The Union des Grands Crus de Bordeaux—an association of top Bordeaux producers, though not the First Growths—held its annual U.S. road show recently. Tempted by the chance to sample the 2007 offerings from what is still the world's most important wine region, I put aside my dislike of walk-around tastings and sallied forth, sticky notebook in one sticky hand, sticky pen in the other.
My overall impressions confirmed the conventional wisdom about the vintage—namely, that a wet summer resulted in an extremely mixed bag of wines, some that will make for pleasant early drinking and some that should be avoided at all costs. There were no great wines, but the opportunistic, value-oriented drinker will find some very pleasant bargains.
One is the Chateau Beaumont 2007 at an astounding $15 a bottle. This an area where Bordeaux has suffered much in recent years—the inability to produce pleasing wine at a modest price from lesser appellations—but Beaumont has excelled brilliantly.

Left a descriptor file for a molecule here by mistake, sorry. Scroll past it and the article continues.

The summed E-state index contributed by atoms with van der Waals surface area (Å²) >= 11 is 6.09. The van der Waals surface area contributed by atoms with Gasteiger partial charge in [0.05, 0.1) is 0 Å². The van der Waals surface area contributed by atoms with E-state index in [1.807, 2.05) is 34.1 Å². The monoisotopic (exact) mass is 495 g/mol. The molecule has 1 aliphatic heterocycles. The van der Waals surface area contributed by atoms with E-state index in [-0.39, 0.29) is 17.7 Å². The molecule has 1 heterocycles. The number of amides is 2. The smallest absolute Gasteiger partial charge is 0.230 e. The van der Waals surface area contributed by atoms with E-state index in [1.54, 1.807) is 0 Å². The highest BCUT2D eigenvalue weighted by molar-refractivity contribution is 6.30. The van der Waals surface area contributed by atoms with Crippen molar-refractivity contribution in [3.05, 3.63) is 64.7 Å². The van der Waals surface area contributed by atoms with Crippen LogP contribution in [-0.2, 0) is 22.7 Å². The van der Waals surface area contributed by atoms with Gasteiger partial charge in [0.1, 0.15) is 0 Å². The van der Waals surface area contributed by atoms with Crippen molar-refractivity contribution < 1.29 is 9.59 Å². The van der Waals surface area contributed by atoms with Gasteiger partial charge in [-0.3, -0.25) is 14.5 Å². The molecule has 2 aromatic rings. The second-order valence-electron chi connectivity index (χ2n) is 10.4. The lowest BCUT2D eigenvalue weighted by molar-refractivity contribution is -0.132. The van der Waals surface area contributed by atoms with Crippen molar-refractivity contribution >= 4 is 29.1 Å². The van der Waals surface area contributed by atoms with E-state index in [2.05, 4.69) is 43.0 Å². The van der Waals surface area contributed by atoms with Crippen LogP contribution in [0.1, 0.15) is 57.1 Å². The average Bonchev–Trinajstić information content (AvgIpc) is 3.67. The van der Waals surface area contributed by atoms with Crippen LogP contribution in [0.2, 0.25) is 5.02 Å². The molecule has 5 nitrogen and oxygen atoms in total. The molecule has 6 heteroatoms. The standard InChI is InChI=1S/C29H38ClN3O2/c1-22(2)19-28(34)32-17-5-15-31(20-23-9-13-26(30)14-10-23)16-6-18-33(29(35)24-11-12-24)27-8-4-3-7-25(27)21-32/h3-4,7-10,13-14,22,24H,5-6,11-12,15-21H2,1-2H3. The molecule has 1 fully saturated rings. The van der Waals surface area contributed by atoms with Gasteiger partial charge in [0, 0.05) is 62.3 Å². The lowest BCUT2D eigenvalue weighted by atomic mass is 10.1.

It is a lovely bright scarlet color with soft, round tannins and brimming with refreshing acidity of red-berry summer fruits: I am thinking strawberries and dark cherries. It's hardly a typical Bordeaux, but that doesn't matter—it's the perfect everyday house wine, and restaurants will make a fortune pouring it by the glass.
Next week I will be featuring a more upscale and serious winner from the same tasting.
To find this wine, try www.wine-searcher.com
When to Drink: Now, and for the next five years
Breathing/Decanting: Half an hour's breathing is very helpful
Food Pairing: Lighter red wine dishes, such as pasta, charcuterie, and pork
Grapes: 60% cabernet sauvignon, 33% merlot, 4% cabernet franc, 3% petit verdot
Web Site: http://www.chateau-beaumont.com/